The ROC government and mainland China have signed the Cross-Strait Trade in Services Agreement. As Taiwan’s service sector accounts for 70 percent of gross domestic product, the domestic market for services has reached a saturation point. Meanwhile, the service sector in mainland China is expanding rapidly, and so it is important for Taiwanese companies in the service sector to gain wider access to this market in order to enhance their competitiveness. According to comprehensive assessments conducted by academic institutions, once the Cross-Strait Trade in Services Agreement takes full effect, the value of Taiwanese service exports to mainland China will grow by 37.2 percent, which equates to an increase of approximately $400 million in the total output value of Taiwan’s service sector.

Third, what of Yeh’s assertions about China’s ability to change laws and policies in an opaque fashion, and that unexpected new trade and investment policies from Beijing could severely harm Taiwan’s economy?

Cross-strait agreements help enhance the transparency of mainland China’s laws and policies. The system of agreements also enables the government to help Taiwanese businesses solve problems or address unfair treatment in mainland China. The Cross-Strait Bilateral Investment Protection and Promotion Agreement entered into force on February 1, 2013. This agreement, which reflects similar international mechanisms for investment protection, takes into consideration the unique cross-strait situation and Taiwanese businesses’ concerns and needs in addition to specifying legal enforcement measures. Moreover, by building on existing legal frameworks, the agreement was designed to create diverse dispute settlement channels in a pragmatic way in order to provide effective mechanisms for resolving disputes.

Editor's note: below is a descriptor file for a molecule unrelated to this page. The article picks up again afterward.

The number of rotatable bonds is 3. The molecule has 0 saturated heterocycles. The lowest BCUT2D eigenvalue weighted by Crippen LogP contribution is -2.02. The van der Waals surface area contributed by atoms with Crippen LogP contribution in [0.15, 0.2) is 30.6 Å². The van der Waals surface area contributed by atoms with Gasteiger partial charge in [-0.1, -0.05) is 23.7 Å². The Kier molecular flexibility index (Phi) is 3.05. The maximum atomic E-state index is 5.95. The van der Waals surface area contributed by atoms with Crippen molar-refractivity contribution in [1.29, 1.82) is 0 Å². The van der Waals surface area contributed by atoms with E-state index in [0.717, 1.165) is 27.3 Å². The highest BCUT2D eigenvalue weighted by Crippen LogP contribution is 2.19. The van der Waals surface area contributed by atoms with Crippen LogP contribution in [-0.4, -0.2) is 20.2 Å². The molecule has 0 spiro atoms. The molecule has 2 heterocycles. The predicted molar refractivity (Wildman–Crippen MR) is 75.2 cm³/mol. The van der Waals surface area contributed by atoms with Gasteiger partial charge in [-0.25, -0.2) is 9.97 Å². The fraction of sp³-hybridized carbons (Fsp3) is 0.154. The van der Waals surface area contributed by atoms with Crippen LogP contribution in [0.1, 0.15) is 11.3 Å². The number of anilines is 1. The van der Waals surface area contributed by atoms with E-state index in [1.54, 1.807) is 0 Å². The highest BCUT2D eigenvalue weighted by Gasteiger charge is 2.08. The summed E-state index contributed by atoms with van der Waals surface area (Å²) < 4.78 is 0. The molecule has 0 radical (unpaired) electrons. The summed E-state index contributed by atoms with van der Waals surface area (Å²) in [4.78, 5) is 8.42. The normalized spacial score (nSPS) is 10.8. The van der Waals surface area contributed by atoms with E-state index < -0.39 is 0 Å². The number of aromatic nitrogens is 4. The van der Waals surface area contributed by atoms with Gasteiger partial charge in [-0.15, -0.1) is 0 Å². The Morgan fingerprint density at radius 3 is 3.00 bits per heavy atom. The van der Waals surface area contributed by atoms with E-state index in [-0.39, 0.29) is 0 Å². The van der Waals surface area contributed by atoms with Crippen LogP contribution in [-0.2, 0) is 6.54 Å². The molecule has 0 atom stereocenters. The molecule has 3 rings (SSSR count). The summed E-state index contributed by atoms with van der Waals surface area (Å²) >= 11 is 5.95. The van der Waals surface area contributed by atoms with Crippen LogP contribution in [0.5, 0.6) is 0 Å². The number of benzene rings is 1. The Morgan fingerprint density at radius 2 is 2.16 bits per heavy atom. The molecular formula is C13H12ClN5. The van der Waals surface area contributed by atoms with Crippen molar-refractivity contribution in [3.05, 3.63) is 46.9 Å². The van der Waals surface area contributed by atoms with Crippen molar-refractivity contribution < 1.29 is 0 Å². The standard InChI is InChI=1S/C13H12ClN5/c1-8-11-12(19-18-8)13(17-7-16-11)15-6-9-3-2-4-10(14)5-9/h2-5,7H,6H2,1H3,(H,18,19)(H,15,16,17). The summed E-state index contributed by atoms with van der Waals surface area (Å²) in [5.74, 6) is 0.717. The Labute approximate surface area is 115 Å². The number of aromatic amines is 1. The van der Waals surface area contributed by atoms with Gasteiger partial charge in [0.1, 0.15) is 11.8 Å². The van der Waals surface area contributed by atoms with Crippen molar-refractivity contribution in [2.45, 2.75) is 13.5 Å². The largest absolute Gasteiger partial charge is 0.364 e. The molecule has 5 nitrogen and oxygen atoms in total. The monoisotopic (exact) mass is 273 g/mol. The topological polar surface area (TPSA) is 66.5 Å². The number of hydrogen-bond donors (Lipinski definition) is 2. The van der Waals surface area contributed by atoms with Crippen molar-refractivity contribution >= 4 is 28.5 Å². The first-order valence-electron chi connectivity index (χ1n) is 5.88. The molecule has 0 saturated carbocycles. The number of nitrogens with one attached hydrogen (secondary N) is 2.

For the time being, a cross-strait ECFA dispute settlement agreement, which will reflect similar international procedures, is being negotiated and several rounds of discussions have already been conducted. Initial consensus has been reached on the agreement in such areas as its range of application, how it will be negotiated, the mediation procedures that it will establish and the manner in which it will be implemented. It is hoped that the signing of the agreement will take place in the near future.

Lastly, with reference to the argument that Taiwan’s reliance on mainland China sours its relations with Japan and the United States:

Developing cross-strait ties and enhancing relations with Japan and the United States are not mutually exclusive endeavors. Since the Ma administration took office, it has resumed talks with the United States on the Trade and Investment Framework Agreement, and inked investment and e-commerce cooperation agreements with Japan.  The American Chamber of Commerce and the European Chamber of Commerce – international business associations that have been operating in Taiwan for many years – both encourage cross-strait economic cooperation and believe such cooperation aids Taiwan’s economic development.

Japan and the United States do not want to see strained cross-strait relations, which could turn the Taiwan Strait into the powder keg of Asia. Promoting cross-strait cooperation aids the economic development of both sides while easing tensions.  Cross-strait cooperation is not counter to the interest of Japan and the United States.

Gary Sheu is Director of Press & Information Dept. of the Taipei Economic and Cultural Representative Office in Japan.